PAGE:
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Banker fired over 'emotional terrorism' wins $1.7m for unfair dismissal

·2-min read
BNP Paribas banker Omar Alami
BNP Paribas banker Omar Alami

A banker fired over claims of "emotional terrorism" and verbal "waterboarding" of his team has been awarded nearly €1.7m (£1.4m) for unfair dismissal.

Omar Alami, who earned around £1m a year running a trading desk at BNP Paribas, won his case against the French bank after it fired him in 2019 following complaints from colleagues about his outbursts on the trading floor.

A Paris employment tribunal ruled that Mr Alami was unfairly dismissed on Tuesday but further details on the ruling are not expected for a number of weeks, Bloomberg reported.

One employee in Mr Alami's team said they were left so traumatised by his behaviour that they accused him of "emotional terrorism" which left them with a "feeling of waterboarding".

Mr Alami was also accused of describing a subordinate as "useless" and "incompetent" in front of colleagues over a potential €800,000 mistake which turned out to be a false alarm.

The Paris-based financier denied the accusations in a hearing last month, arguing that one of his responses was merely "lively" while claims from others were anonymous which made them difficult to counter.

"I was never humiliating, I was never insulting or aggressive," he said.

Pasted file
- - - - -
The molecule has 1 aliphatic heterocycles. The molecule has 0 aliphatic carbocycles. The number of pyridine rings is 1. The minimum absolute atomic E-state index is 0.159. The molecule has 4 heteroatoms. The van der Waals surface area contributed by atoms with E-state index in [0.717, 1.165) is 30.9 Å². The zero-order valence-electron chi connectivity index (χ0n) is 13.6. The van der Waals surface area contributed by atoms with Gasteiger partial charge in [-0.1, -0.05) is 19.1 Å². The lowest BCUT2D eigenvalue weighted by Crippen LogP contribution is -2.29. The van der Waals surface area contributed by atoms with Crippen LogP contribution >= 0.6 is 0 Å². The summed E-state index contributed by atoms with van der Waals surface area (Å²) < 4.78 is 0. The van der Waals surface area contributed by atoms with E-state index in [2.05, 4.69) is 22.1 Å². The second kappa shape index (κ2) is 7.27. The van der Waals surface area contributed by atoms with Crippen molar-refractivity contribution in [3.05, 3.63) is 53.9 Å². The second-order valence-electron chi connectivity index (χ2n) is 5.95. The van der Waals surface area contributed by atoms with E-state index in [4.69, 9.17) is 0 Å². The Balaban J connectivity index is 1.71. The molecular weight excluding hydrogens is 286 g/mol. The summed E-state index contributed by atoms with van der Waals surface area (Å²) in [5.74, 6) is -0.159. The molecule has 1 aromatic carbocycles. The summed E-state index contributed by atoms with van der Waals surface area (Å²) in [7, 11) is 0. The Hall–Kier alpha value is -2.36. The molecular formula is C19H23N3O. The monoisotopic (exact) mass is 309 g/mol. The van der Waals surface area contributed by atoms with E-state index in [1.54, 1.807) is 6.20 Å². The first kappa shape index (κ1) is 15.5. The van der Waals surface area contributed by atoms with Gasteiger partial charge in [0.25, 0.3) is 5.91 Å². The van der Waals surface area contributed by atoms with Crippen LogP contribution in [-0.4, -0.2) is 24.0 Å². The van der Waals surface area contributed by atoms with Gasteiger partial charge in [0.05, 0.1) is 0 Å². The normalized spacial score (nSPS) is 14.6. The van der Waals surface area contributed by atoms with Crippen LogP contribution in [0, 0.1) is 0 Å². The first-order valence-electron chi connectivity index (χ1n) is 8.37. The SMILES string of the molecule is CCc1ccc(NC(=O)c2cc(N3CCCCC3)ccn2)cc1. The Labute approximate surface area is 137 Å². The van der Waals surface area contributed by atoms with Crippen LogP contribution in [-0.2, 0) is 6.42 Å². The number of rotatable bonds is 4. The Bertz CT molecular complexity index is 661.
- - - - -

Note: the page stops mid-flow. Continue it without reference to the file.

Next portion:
Aurelie Fournier, a lawyer acting for BNP, said last month that the bank had noticed issues about Mr Alami's communication style and sent him for coaching lessons but did not realise the extent of the problem until people complained.

"It’s quite rare for people on trading floors to speak up," she told judges.

This is the latest lawsuit revolving around behaviour in the finance industry as workers clash over what they deem to be acceptable office conduct.

In a separate London case, a UBS trader has claimed that the Swiss bank has a "toxic" work environment where people shout at staff across the trading floor. The bank’s lawyers suggested that this kind of pressured atmosphere "is the unavoidable reality of the work of a City trader".

A spokesman for the bank said: "BNP Paribas reserves the right to appeal this decision. BNP Paribas does not tolerate behaviour contrary to the respect and dignity of individuals at all levels of the organisation. In this matter, the company has taken all necessary measures to protect its employees."

Representatives for Mr Alami, who had been seeking a payout of $4m in compensation, did not respond to a request for comment by Bloomberg.

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